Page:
I recognise that many of the schools that applied to the PSBP and have been unsuccessful will also have significant condition needs. Some of those will have their needs addressed through the other funding we have made available for maintenance. Where that is not the case, I will use the information from the national programme of surveys we are currently conducting to ensure that, subject to funds available in the next spending review period, those schools which need renovation will

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have their needs addressed as quickly as possible. By next autumn we will have details about the condition of every school in the country. Information on the condition of all schools was last collated centrally in 2005.

I know that many schools will be disappointed not to be included in the programme. We have had to take difficult decisions in order to target spending on those schools that are in the worst condition. In order to ensure that the process was robust and fair, a qualified surveyor has visited every school for which an eligible application was received to verify the condition of the buildings. This was necessary to make sure the schools being taken forward are those with the greatest overall condition need.

The condition need of some schools is so severe that urgent action is necessary. I have decided to make a limited amount of capital grant available to address the needs of the highest priority schools in the programme. Some 42 schools—those in the very worst condition and all special schools included within the programme—will be taken forward straight away using capital grant. It is right that the condition needs of special schools—where some of our most vulnerable children are educated—are met as quickly as possible.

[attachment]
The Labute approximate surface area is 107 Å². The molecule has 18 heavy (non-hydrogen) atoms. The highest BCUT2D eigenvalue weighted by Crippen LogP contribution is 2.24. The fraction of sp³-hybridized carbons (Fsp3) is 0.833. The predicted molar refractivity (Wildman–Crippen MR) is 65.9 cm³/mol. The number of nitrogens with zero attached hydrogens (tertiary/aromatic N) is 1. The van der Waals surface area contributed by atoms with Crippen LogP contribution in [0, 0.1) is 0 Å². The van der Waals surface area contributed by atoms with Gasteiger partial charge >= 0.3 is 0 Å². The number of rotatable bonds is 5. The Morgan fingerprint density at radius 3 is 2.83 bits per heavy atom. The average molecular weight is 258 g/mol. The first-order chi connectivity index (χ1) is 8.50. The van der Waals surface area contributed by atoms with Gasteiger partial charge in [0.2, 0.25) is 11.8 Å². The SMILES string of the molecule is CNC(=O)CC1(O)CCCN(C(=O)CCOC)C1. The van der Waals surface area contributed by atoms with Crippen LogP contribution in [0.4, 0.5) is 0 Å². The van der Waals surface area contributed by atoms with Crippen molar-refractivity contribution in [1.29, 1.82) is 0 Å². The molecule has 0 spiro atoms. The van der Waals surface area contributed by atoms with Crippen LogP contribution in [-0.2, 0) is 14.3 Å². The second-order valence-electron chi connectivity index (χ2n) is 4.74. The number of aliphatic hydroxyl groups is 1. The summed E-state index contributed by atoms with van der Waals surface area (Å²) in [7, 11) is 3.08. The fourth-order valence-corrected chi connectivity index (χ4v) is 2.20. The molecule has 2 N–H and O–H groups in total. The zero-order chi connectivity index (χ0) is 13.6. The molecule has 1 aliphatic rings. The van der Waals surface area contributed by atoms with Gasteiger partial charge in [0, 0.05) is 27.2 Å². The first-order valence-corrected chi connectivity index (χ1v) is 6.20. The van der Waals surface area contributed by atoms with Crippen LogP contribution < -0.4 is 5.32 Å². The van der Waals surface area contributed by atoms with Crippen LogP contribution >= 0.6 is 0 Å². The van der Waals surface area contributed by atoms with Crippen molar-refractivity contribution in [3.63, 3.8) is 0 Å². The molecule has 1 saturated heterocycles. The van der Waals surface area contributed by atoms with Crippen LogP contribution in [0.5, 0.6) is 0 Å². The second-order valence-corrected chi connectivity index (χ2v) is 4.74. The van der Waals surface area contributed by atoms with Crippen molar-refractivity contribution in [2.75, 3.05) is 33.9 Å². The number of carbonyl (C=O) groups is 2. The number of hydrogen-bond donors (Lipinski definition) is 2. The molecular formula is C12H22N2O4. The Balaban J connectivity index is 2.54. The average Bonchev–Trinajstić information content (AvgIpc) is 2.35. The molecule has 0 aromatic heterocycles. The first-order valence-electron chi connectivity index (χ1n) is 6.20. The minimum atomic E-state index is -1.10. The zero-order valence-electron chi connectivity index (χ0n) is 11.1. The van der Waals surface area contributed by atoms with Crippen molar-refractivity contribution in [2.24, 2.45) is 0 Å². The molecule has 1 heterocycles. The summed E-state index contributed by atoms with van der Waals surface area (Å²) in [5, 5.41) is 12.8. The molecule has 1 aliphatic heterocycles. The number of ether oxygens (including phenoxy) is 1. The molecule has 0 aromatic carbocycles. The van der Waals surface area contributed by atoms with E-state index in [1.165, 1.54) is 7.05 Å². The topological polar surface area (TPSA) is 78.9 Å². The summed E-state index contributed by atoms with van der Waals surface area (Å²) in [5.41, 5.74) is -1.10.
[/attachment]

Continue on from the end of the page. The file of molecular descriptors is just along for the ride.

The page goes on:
This limited capital funding has become available by taking a more disciplined approach to managing my Department’s capital budgets. Savings have been made by driving down the cost of new schools, shortening procurement times and challenging contractors to look for savings in all areas. These savings mean that more schools will benefit from the programme.

The PSBP will build on the progress we have already made in delivering a more efficient, faster, less bureaucratic approach to building schools. We are determined to reduce the wasteful processes of the past. That is why we have developed new baseline designs which will speed up the process and increase efficiencies and we are reducing the regulations and guidance governing school premises. This will encourage lower-cost build processes to be designed-in from the start.

I have previously expressed my strong support for the Government’s agenda on reforming the PFI model and we are working closely with the Treasury to ensure the PSBP is aligned with this model in providing cost effective and more transparent delivery of services. Schools will have greater flexibility with soft facilities management services, such as cleaning, catering, security and some grounds maintenance being managed and controlled by schools themselves.

In addition to targeting spending on those schools which are in the worst condition, my priority in spending capital has been increasing the number of new school places in order to correct previous failures to meet that need. Since announcing the PSBP last July, the Government has allocated £1.1 billion in additional funding to address the need for new school places.

Environment, Food and Rural Affairs

Gangmasters Licensing Authority (Red Tape Challenge)